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WHITE HOUSE - U.S. President Donald Trump is threatening to "strongly regulate" or close down social media platforms, after Twitter tagged a pair of his tweets with a fact-check warning.
In Wednesday morning tweets, Trump said that Republicans feel that "Social Media Platforms totally silence conservative voices." He alleged that social media sites attempted - and failed - to stifle conservatives' voices during the 2016 election. "We can't let a more sophisticated version of that happen again," Trump said.
The president also declared that "Twitter has now shown that everything we have been saying about them (and their other compatriots) is correct. Big action to follow!"
On Tuesday, an unprecedented alert on the @realDonaldTrump tweets about mail-in balloting prompted the president to accuse Twitter of interference in this year's election and of "completely stifling" free speech.
"I, as President, will not allow it to happen," he concluded.
When those viewing Trump's flagged tweets on Tuesday clicked on the warning placed by Twitter, they were taken to a notification titled: "Trump makes unsubstantiated claim that mail-in ballots will lead to voter fraud."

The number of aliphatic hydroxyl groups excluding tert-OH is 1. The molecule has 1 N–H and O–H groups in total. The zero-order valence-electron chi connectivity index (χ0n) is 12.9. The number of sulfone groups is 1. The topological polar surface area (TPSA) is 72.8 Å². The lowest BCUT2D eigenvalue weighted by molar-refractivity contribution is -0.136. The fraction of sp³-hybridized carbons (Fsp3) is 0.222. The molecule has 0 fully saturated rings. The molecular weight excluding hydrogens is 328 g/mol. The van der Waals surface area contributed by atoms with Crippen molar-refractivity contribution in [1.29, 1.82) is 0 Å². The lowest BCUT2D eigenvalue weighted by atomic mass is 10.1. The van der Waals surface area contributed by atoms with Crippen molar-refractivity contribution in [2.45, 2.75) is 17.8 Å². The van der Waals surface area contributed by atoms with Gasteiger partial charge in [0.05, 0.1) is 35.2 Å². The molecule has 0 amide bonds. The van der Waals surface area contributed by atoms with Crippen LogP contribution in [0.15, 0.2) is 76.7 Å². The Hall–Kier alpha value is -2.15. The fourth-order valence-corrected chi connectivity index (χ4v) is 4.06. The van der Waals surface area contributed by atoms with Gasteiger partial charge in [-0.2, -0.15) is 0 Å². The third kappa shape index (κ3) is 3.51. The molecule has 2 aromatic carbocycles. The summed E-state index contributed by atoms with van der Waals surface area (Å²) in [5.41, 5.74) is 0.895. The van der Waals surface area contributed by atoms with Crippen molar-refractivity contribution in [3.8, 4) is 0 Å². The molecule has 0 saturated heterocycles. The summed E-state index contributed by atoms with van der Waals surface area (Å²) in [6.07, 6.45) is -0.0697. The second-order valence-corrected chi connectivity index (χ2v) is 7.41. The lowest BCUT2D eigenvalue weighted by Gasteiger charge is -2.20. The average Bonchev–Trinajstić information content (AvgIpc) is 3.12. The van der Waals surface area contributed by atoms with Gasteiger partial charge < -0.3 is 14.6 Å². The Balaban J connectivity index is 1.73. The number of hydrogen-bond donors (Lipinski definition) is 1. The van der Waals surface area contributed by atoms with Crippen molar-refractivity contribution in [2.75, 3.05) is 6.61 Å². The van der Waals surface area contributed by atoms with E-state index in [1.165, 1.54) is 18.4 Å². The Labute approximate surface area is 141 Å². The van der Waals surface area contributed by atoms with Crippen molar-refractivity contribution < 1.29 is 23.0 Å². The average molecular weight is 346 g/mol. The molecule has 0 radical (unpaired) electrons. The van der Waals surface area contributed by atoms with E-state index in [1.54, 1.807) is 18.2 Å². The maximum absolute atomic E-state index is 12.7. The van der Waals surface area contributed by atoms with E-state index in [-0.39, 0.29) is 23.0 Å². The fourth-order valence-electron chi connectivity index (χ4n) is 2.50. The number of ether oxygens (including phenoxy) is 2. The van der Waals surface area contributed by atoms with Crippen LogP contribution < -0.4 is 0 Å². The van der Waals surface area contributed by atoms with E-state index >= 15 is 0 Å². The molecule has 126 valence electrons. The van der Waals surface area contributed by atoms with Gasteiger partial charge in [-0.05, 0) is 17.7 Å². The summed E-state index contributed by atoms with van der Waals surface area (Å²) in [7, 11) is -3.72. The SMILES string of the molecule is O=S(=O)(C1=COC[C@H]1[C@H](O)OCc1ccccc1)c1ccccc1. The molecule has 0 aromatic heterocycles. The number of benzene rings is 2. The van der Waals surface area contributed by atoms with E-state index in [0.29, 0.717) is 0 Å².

The alert, linked to stories from CNN and The Washington Post, and also included this fact box:
What you need to know
- Trump falsely claimed that mail-in ballots would lead to "a Rigged Election." However, fact-checkers say there is no evidence that mail-in ballots are linked to voter fraud.
- Trump falsely claimed that California will send mail-in ballots to "anyone living in the state, no matter who they are or how they got there." In fact, only registered voters will receive ballots.
- Five states already vote entirely by mail and all states offer some form of mail-in absentee voting, according to NBC News.
"The First Amendment significantly constrains any action the president could take to regulate social media platforms. The First Amendment also clearly prohibits the president from taking any action to stop Twitter from pointing out his blatant lies about voting by mail," said Kate Ruane, the senior legislative counsel of the American Civil Liberties Union, in a statement Wednesday.
"Social media companies have been struggling with the spread of misinformation and the need for fact checking for years, most prominently in the last presidential election," said Marcus Messner, the director of Virginia Commonwealth University's Richard T. Robertson School of Media and Culture.